When did you lose your filter? a colleague asked that year before my retirement when I couldn’t handle another senseless staff meeting.
When did you lose your virginity? a student asked, as though it were her business but I told the truth so she’d know it doesn’t have to happen in high school.
When did you lose your father? a new friend asks and suddenly I feel remiss, as though I should have kept better track of him.
The doctor wanted to know how: How did I lose the IUD? Did it fall out on the street? he actually asked, until it turned up on the X-ray, half sunk in the wall of my womb.
I still wonder how I lost that diamond earring, the one generous gift a lover gave me on a whim; its mate reclines now on a black velvet bier in the gift box it came in.
And how did I lose that friend from college, the one I reconnected with in two different cities before he vanished into some far place where emails are read but not returned?
Of all of these, it’s the coffin-shaped fake ruby from the ring my mother wore until she gave it to me when I turned 12 that I wonder most about;
the empty setting, silver filigree, rolls around every time I open the drawer where I keep orphaned earrings and gifts I haven’t the heart to return.
I remember it on her strong, brown finger, and how it skewed to the right on my own, how my sister in the throes of dementia used to stare at it, asking Mother?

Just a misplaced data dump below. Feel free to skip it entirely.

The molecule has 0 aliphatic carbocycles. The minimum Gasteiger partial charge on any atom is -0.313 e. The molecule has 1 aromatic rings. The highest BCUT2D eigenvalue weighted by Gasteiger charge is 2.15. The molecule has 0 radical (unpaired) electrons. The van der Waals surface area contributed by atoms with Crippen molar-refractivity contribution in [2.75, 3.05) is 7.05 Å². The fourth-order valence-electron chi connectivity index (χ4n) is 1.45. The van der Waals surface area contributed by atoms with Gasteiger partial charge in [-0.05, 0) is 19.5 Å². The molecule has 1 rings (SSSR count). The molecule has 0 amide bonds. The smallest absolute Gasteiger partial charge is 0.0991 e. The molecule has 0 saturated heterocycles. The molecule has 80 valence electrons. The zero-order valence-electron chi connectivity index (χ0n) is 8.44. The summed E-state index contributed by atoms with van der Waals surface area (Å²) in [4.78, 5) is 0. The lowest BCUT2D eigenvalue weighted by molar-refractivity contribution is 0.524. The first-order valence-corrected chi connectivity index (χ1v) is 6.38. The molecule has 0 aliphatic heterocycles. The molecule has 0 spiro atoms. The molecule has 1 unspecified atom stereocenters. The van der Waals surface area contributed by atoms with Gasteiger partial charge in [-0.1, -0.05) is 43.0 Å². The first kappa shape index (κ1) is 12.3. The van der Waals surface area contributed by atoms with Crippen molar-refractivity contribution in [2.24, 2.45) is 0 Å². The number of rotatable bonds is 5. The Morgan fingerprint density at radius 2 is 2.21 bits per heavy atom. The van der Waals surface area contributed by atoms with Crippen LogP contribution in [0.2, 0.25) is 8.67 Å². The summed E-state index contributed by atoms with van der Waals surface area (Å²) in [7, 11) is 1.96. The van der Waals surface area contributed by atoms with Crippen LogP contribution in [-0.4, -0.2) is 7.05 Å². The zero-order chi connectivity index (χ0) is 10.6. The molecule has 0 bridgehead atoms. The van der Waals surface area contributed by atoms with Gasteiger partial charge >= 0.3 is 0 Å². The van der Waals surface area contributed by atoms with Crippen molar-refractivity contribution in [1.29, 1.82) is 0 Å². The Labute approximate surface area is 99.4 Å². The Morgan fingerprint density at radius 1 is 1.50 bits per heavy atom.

You either have it or you don’t. Sometimes it’s given, and you wear it like an amulet. Sometimes imposed, and you bear it like a yoke.
Sometimes it’s just a name you repeat, repeat, repeat, working to make it part of you; you take it in the way a tree accepts and grows around a nail.
For some, it’s embodied in a wafer, a set of beads, a sheaf of onion-skin pages in a handed-down book, a scroll affixed to a door frame.
For some, an elusive spirit that vanishes as they draw near; they spend their lives in the search. I’ve lived this long without religion, yet
I breathe faith every morning when the sun rises; it carries me through the days, a current bearing onward toward night where I drift in my heart’s canoe along black water.
Tamara Madison is the author of the chapbook “The Belly Remembers”, and two full-length volumes of poetry, “Wild Domestic” and “Moraine”, all published by Pearl Editions. Her work has appeared in Chiron Review, the Worcester Review, A Year of Being Here, Nerve Cowboy, the Writer’s Almanac and many other publications. A swimmer, dog lover and native of the southern California desert, she has recently retired from teaching English and French in a Los Angeles high school. Read more about her at tamaramadisonpoetry.com.